Abstract: The purpose of the Geneseo – Haiti project is to build a course model that responds principally to the critique that Service Learning favors the student over the community and perpetuates stigmas of social and cultural hierarchies, especially in the developing world. While the usual complexity of intercultural interaction is rendered more delicate by way of the dramatic socio-economic gap that often differentiates university students from community partners in developing countries, this course will create a pedagogy that seeks to overcome this gap and facilitate meaningful connection between the partner institution and host community. In order to do this we will develop a pedagogical approach that promotes project-specific language learning and an interactive and ongoing cultural orientation that endeavors to explore and challenge students’ stereotypes about Haiti in the hopes of ultimately transforming the students’ perception of not only Haiti, but also their identity and role as world-citizens.
Student: Lauren Pszonak
Mentor: Andrew Herman, Department of Communication
Title: Working with Social Media in the Nonprofit Sector
Abstract: The research for this project was largely through hands-on experience. The researcher completed research in existing literature. Through this, the researcher sought to gain insight into how non-profit and profit-seeking corporations use social media to further their campaign, and advertise their organization. With the background knowledge of existing trends in using social media, the researcher was able to use these theories in practice through an internship as a social media manager for LoGOFF, a small nonprofit business based out of New York City. As the internship progressed, the researcher was able to compare how the theoretical compared to the hands-on experience involved in producing the social media necessary to remain relevant. The internship focused mainly on Twitter and Pinterest. These platforms were used to make the LoGOFF brand more relevant to followers and potential supporters.
Student: Suraj Uttamchandani
Mentor: Chris Leary, Department of Mathematics
Title: Hilbert's 10th Problem: A guided tour of what we can and cannot calculate
Abstract: In 1900, David Hilbert put forward twenty three problems that he hoped the mathematical community would attack in the coming century. Of these, the 10th is the only one that asks for an algorithm – specifically, one to find solutions to any polynomial. In 1970, Yuri Matiyasevich completed the work that others began and proved that no such algorithm exists. In this talk, we will look at what all this means. What is an algorithm, really, and how does our intuition line up with mathematical rigor? And how, exactly, can one go about proving that an algorithm doesn’t exist? This talk will be accessible to an audience without a significant mathematical background.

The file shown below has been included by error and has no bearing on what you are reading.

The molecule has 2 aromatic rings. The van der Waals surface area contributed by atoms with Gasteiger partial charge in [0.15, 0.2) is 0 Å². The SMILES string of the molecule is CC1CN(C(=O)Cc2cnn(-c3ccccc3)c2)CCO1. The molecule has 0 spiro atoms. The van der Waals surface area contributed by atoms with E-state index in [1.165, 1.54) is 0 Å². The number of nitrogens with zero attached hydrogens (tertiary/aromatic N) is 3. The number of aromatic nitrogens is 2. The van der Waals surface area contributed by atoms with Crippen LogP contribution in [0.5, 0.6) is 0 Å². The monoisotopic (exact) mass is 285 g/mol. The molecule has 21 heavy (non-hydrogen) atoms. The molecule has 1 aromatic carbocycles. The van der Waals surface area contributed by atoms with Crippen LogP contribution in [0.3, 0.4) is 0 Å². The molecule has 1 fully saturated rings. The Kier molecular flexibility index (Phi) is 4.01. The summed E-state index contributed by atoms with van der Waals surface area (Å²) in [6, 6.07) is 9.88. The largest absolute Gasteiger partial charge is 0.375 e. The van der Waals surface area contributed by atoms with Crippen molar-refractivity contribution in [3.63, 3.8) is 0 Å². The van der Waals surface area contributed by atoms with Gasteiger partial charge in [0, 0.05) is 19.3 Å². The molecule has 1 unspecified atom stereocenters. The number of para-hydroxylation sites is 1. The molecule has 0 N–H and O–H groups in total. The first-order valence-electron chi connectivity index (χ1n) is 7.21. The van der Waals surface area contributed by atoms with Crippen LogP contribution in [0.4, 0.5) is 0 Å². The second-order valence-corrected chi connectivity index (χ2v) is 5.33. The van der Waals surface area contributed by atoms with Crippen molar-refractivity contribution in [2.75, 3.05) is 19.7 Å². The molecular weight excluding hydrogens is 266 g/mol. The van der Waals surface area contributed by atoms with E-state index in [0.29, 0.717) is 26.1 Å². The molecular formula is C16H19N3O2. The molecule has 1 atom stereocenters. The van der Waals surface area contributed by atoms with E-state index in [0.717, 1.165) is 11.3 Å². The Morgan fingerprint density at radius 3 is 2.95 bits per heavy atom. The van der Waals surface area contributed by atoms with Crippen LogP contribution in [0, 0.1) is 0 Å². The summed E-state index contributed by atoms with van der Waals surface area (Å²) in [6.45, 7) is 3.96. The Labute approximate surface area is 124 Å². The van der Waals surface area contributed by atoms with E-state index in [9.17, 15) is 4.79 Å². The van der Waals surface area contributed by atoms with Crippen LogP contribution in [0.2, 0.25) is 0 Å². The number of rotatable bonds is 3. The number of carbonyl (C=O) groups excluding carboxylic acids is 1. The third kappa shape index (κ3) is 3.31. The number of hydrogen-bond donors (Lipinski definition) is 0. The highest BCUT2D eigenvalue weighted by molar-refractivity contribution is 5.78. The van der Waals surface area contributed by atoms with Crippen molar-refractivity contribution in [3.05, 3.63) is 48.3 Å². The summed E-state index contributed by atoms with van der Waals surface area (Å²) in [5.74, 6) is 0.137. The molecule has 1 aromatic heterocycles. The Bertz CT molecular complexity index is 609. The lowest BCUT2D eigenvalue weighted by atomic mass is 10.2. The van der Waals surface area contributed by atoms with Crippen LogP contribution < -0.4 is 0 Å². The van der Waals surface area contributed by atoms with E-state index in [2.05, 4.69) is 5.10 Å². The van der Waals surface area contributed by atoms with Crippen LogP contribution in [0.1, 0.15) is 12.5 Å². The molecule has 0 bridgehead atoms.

Student: Neal Plofker
Mentors: Ted Everett, Department of Philosophy and Kurt Fletcher, Department of Physics
Title: The Conscious Mind and Quantum Measurement: A Philosophical Analysis of Entanglement and Other Phenomena in Quantum Mechanics
Abstract: The Cartesian doctrine of mind-body interactionism has long been ridiculed for being philosophically ‘spooky’ and therefore subject to skepticism. Many modern philosophers have adopted physicalism in order to avoid the problems associated with interactionism, and more importantly to remain consistent with recent developments in neuroscience and psychology. Scientific developments are essential in driving research in philosophy of mind. One experiment in quantum mechanics, originally conducted by John Bell in 1964 and inspired by the thought-experiments of Einstein, Podolsky, and Rosen in the 1930s, gave rise to the theorem that a purely physicalist theory of science cannot adequately account for the predictions made through quantum mechanics. This work, known as Bell’s theorem, produced controversy in the scientific community at the time of its publication, for it experimentally confirmed the Copenhagen Interpretation of quantum mechanics and therefore rejected local realism through the phenomenon of entanglement. Bell’s work suggests that physicalism does not provide a complete picture of reality and some non-physical component of the universe may be necessary to explain quantum phenomena. This analysis of Bell’s theorem provides a scientific basis for the existence of a kind of non-physical entity which yields an ‘intelligent observer’, and therefore ontological grounds for interactionism.
Student: Kate Ostroot
Mentors: David Aagesen, Department of Geography and Scott Giorgis, Department of Geological Sciences
Title: Green Building: Home Auditing; Retrofitting and Government Subsidies
Abstract: We live in a world where energy efficiency is becoming more important and relevant every day. The United States consumes more energy than any other country on the planet, and the U.S. Energy Information Administration predicts that energy prices will increase overall in the next twenty years. There are many ways for us to approach this problem, from ideas as elaborate as government-funded clean energy development to making minor lifestyle adjustments. Home audits are a critical first step to improving residential energy efficiency. While professionals can be hired to perform accurate, technologically advanced tests, there are also many sources available to guide homeowners through a “do it yourself” (DIY) energy audit. This project involved a DIY energy audit of my childhood home in Williamsville, NY. It consisted of an assessment of the energy consumption of different components of my house (heating, cooling, ventilation, appliances, etc.), as well the house as a whole. Using this data makes it possible to pinpoint the areas that consume the most energy and are the least efficient. This presentation explains my auditing process, as well as the retrofitting options I identified as most cost-effective and energy- efficient.